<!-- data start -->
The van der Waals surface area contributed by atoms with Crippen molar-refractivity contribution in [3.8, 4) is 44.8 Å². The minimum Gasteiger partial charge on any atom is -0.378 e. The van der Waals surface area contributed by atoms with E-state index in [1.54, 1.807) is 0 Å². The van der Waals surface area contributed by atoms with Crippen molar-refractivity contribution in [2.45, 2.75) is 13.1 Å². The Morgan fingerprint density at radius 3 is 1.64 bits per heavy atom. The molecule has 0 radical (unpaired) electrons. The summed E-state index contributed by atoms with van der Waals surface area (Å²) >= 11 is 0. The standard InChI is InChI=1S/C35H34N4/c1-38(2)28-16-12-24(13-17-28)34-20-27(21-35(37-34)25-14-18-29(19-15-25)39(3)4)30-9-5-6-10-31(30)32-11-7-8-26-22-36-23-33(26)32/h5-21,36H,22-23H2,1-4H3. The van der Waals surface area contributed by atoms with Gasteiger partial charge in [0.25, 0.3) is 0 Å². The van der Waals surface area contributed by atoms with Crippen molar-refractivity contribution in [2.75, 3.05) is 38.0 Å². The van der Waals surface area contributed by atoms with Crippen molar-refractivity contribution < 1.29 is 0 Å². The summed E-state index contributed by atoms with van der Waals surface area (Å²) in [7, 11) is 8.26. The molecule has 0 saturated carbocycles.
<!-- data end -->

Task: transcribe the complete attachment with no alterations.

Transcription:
The van der Waals surface area contributed by atoms with Crippen molar-refractivity contribution in [3.8, 4) is 44.8 Å². The minimum Gasteiger partial charge on any atom is -0.378 e. The van der Waals surface area contributed by atoms with E-state index in [1.54, 1.807) is 0 Å². The van der Waals surface area contributed by atoms with Crippen molar-refractivity contribution in [2.45, 2.75) is 13.1 Å². The Morgan fingerprint density at radius 3 is 1.64 bits per heavy atom. The molecule has 0 radical (unpaired) electrons. The summed E-state index contributed by atoms with van der Waals surface area (Å²) >= 11 is 0. The standard InChI is InChI=1S/C35H34N4/c1-38(2)28-16-12-24(13-17-28)34-20-27(21-35(37-34)25-14-18-29(19-15-25)39(3)4)30-9-5-6-10-31(30)32-11-7-8-26-22-36-23-33(26)32/h5-21,36H,22-23H2,1-4H3. The van der Waals surface area contributed by atoms with Gasteiger partial charge in [0.25, 0.3) is 0 Å². The van der Waals surface area contributed by atoms with Crippen molar-refractivity contribution in [2.75, 3.05) is 38.0 Å². The van der Waals surface area contributed by atoms with Crippen molar-refractivity contribution < 1.29 is 0 Å². The summed E-state index contributed by atoms with van der Waals surface area (Å²) in [7, 11) is 8.26. The molecule has 0 saturated carbocycles.